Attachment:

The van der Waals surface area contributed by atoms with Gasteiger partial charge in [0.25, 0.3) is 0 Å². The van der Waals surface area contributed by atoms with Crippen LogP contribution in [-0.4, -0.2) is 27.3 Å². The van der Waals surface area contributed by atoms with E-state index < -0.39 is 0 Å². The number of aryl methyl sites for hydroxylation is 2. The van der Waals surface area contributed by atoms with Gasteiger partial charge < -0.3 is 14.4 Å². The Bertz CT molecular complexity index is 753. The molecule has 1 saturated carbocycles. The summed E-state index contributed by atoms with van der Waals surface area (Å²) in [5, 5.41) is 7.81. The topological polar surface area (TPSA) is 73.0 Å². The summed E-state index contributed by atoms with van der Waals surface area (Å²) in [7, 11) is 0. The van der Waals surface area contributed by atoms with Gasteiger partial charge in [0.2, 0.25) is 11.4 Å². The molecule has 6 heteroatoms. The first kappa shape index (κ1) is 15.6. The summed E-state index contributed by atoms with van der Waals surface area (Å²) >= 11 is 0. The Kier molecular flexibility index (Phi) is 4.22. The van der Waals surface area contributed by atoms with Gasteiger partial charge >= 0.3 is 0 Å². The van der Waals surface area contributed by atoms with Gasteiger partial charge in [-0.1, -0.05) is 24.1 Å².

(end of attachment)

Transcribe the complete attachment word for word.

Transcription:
The van der Waals surface area contributed by atoms with Gasteiger partial charge in [0.25, 0.3) is 0 Å². The van der Waals surface area contributed by atoms with Crippen LogP contribution in [-0.4, -0.2) is 27.3 Å². The van der Waals surface area contributed by atoms with E-state index < -0.39 is 0 Å². The number of aryl methyl sites for hydroxylation is 2. The van der Waals surface area contributed by atoms with Gasteiger partial charge < -0.3 is 14.4 Å². The Bertz CT molecular complexity index is 753. The molecule has 1 saturated carbocycles. The summed E-state index contributed by atoms with van der Waals surface area (Å²) in [5, 5.41) is 7.81. The topological polar surface area (TPSA) is 73.0 Å². The summed E-state index contributed by atoms with van der Waals surface area (Å²) in [7, 11) is 0. The van der Waals surface area contributed by atoms with Gasteiger partial charge in [0.2, 0.25) is 11.4 Å². The molecule has 6 heteroatoms. The first kappa shape index (κ1) is 15.6. The summed E-state index contributed by atoms with van der Waals surface area (Å²) >= 11 is 0. The Kier molecular flexibility index (Phi) is 4.22. The van der Waals surface area contributed by atoms with Gasteiger partial charge >= 0.3 is 0 Å². The van der Waals surface area contributed by atoms with Gasteiger partial charge in [-0.1, -0.05) is 24.1 Å².